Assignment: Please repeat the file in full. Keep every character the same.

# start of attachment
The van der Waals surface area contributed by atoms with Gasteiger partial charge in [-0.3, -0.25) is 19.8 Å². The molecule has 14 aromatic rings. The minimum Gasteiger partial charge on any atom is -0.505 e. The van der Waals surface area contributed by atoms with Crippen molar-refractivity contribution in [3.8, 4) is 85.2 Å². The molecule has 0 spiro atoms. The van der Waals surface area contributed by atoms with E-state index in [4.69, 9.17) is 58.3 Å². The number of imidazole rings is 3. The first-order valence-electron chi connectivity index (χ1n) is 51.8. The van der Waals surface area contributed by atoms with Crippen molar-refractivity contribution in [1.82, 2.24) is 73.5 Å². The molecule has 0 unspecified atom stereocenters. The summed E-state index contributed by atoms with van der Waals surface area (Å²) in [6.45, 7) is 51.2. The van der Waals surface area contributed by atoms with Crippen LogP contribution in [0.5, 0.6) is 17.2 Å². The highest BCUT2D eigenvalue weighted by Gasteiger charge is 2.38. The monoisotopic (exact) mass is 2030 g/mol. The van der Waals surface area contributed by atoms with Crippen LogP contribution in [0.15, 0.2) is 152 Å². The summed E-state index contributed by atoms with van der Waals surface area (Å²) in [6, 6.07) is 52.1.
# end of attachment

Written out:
The van der Waals surface area contributed by atoms with Gasteiger partial charge in [-0.3, -0.25) is 19.8 Å². The molecule has 14 aromatic rings. The minimum Gasteiger partial charge on any atom is -0.505 e. The van der Waals surface area contributed by atoms with Crippen molar-refractivity contribution in [3.8, 4) is 85.2 Å². The molecule has 0 spiro atoms. The van der Waals surface area contributed by atoms with E-state index in [4.69, 9.17) is 58.3 Å². The number of imidazole rings is 3. The first-order valence-electron chi connectivity index (χ1n) is 51.8. The van der Waals surface area contributed by atoms with Crippen molar-refractivity contribution in [1.82, 2.24) is 73.5 Å². The molecule has 0 unspecified atom stereocenters. The summed E-state index contributed by atoms with van der Waals surface area (Å²) in [6.45, 7) is 51.2. The van der Waals surface area contributed by atoms with Crippen LogP contribution in [0.5, 0.6) is 17.2 Å². The highest BCUT2D eigenvalue weighted by Gasteiger charge is 2.38. The monoisotopic (exact) mass is 2030 g/mol. The van der Waals surface area contributed by atoms with Crippen LogP contribution in [0.15, 0.2) is 152 Å². The summed E-state index contributed by atoms with van der Waals surface area (Å²) in [6, 6.07) is 52.1.